Review: Tommy Four Seven's eponymous imprint returns with more bleak and dystopian techno tools of industrial strength grade. Featuring the always ferocious Ancient Methods and the wonky drones of "System", Berlin duo Oake hypnotise you into submission as always with their esoteric imaginary soundtrack entitled "Anaxamines" before Italian producer VSK delivers the EPs finest moment on the rather Surgeon sounding broken techno stomper "Breaking Symmetry". The man himself T47 closes this fine EP out with the shredding body bash of "Dromod" that's mangled up amongst metallic textures, grinding sub bass and generous servings of clipped distortion; business as usual!
Review: Here's a glorious selection of 12 bright and sun-drenched moments destined to be heard daily at the world's coolest beach clubs this summer and inevitably soundtracking a million gorgeous sunsets in Ibiza. This edition features exclusives aplenty. There are two album-only tracks; Tommy Awards gets an Ambient remix from Balearic's Jim Breese. Then The Madrigal blasts off with 'Ride To The Moon,' a completely unique track that's refreshing to hear. Three tracks were previously unavailable digitally, including the debut from Nancy Noise, Olefonken's spacey remix of Hubbabubbaklubb, and Steve Cobby's tropical-jazz remix of Penelope Antena's Tradewinds. Other highlights include Cantoma's 'Abando,' plus an incredible, modern interpretation of the 80's classic Southern Freeez from Paul Murphy. BALEARIC 3 captures the ineffable spirit of Ibiza - perfectly accompanying that unique moment when the golden sun meets the gleaming sea. It's destined to be a classic, go-to album you'll reach for again and again.
Tommy Kid - "Suspect" (Galtier remix) - (4:42) 119 BPM
Mad:AM - "Wait" (Krizzli remix) - (5:00) 65 BPM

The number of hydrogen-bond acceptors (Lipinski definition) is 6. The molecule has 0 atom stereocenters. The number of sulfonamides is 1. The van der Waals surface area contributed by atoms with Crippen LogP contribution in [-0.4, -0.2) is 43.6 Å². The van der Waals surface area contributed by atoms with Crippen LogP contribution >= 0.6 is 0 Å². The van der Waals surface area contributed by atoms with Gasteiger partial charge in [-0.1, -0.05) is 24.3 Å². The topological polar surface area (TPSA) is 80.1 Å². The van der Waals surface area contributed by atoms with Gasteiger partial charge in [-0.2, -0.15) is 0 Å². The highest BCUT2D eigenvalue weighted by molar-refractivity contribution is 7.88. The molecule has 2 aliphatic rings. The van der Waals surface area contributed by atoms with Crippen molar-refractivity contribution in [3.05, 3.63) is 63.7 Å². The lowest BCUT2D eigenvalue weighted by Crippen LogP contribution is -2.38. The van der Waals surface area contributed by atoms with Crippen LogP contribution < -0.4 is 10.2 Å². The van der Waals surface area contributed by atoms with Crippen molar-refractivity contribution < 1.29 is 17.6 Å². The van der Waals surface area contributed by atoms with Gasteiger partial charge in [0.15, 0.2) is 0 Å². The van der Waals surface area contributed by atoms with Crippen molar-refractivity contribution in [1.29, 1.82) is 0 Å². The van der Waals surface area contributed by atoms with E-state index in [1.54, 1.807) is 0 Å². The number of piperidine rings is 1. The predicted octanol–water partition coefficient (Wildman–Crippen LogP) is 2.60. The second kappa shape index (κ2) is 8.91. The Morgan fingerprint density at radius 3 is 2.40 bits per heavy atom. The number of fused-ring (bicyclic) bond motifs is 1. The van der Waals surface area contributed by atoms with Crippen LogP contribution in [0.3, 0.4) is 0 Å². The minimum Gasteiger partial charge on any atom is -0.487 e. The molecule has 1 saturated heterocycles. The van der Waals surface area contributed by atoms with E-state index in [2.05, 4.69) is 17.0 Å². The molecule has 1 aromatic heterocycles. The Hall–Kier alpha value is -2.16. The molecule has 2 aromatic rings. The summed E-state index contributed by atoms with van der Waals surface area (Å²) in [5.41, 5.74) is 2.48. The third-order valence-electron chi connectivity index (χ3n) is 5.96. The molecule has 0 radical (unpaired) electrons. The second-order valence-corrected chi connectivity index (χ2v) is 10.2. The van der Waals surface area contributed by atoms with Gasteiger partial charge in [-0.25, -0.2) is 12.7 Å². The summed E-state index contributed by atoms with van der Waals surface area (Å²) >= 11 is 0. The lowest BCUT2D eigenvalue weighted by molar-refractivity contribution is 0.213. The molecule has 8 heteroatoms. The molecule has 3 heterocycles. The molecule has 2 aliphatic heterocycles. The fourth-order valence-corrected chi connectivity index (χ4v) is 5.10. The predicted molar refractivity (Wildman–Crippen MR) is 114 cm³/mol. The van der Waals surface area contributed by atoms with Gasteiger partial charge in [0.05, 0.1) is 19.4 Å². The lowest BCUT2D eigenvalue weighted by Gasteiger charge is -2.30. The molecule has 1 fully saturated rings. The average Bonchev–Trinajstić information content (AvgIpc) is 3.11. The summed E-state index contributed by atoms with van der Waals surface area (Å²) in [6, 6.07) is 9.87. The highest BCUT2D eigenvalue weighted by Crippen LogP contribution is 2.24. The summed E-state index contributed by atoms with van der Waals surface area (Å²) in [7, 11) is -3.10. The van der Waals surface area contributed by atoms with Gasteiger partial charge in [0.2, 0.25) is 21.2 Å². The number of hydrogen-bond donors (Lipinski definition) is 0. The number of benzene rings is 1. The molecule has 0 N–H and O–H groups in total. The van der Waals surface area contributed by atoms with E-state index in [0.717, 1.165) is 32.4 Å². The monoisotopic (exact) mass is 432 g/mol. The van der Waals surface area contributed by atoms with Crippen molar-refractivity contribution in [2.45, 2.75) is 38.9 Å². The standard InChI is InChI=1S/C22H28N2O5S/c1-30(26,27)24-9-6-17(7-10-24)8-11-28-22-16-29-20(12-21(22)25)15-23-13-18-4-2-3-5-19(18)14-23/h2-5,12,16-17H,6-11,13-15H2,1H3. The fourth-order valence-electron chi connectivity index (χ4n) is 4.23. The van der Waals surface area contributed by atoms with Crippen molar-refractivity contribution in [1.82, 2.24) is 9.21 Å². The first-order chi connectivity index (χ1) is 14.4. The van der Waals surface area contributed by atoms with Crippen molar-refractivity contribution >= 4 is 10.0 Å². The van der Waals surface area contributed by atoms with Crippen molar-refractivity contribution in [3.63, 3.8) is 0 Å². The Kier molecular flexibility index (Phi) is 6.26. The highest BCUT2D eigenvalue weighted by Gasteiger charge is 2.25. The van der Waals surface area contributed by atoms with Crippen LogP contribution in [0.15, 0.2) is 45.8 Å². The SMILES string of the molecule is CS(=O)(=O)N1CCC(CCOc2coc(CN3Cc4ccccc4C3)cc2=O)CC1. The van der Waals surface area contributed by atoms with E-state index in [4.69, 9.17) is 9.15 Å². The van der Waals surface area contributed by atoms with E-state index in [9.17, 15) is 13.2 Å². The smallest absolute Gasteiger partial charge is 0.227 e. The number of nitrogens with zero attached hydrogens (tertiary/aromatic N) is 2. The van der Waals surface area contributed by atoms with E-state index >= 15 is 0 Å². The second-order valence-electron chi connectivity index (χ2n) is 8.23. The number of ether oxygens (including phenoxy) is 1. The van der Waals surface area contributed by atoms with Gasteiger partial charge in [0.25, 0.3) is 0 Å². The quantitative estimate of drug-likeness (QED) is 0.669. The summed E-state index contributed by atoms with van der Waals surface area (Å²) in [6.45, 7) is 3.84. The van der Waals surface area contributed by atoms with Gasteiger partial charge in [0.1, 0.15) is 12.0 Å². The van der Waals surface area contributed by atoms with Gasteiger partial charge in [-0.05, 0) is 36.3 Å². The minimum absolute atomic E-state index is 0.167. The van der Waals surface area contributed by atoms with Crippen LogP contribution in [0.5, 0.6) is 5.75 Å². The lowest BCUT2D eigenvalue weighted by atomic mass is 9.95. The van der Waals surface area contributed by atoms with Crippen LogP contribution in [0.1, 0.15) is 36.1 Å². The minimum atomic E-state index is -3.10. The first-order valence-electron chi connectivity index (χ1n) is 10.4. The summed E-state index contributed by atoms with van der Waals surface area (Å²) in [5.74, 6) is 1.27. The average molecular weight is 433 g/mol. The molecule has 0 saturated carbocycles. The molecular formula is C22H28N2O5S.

Review: Future Parisian rhythms; [Re]Sources [re]mix the debut document that came our way this time last year and instantly won them friends such as Monki, Woz and Roska. First up She's Drunk gets busy on "Pulse", playing havoc with the space-travelling breakbeat with funky mischief. Galtier kicks it old school with classic rave samples and breakbeats over the still-haunting bleep hook of "Suspect" while Krizzli shuts things down with a twisted jungle take on "Wait". Steppy stop-starts with well chiselled gnashers, it chomps up the drama with a great sense of dark momentum before dropping you into the dreamiest of pads. Game changer.
Review: The seventh instalment on Tommy Four Seven's label spans a wide gamut of modern techno. At one end, there's the simmering, droning abstractions of Eomac's "Refugee", while at the other end of the scale, the label owner drops "UUU", a peak-time acid banger that cruises with murderous intent. In between both of these extremes, the release yields two tracks that in many ways encapsulate the ever-shifting nature of modern electronic music. Cosmin TRG and Szare come from different backgrounds - the former originally from drum'n'bass, the latter from purist techno - but on "Singe" and "Invern" respectively, their rumbling rhythms and textured atmospherics arriving at the same destination from different start points.
Review: Red Rack 'Em's The Smugglers Inn only gives us releases sporadically but when he does it is always worth checking out. Like the last release featuring German legend Franklin de Costa, an established producer is thrown in between a bunch of great new comers. This time it's UK's Colin Lindo aka Nubian Mindz with the super deep and ultra-soulful vibes of "Open House". Honorable mentions to Nottingham's End Of Level affiliated Cyclonic with his deep and boompty (and unashamedly druggy) contribution and London's Tommy Rawson with the sublime and dreamy soul of "Piano Pleasure" which is so reminiscent of classic Jimpster material: not a bad thing at all!
Review: Prolific UK deep house imprint Lost My Dog celebrate five years as an independent with this mix of label highlights from boss type Pete Dafeet. As Lost My Dog has over 200 releases under their belt, picking just 15 is an unenviable task but Dafeet comes through here. Kicking off with the 2009 bumper "Worry" by Yse that features the soulful croon of sometime Wolf & Lamb vocalist Beckford, Dafeet mixes in label highlights from Jay Tripwire (featured twice with the dubby R & B bleep of "Everytime" and the almost broken beat hypnotic sound of "Harmony & Peace"), Milton Jackson's superlative remix of Dominic Martin and the awesomely titled "Sweat Bomb" from Nathan Coles and Dave Coker. Dafeet maintains a fantastic flow throughout and this mix works as a nice introduction to those unfamiliar with the Lost My Dog sound.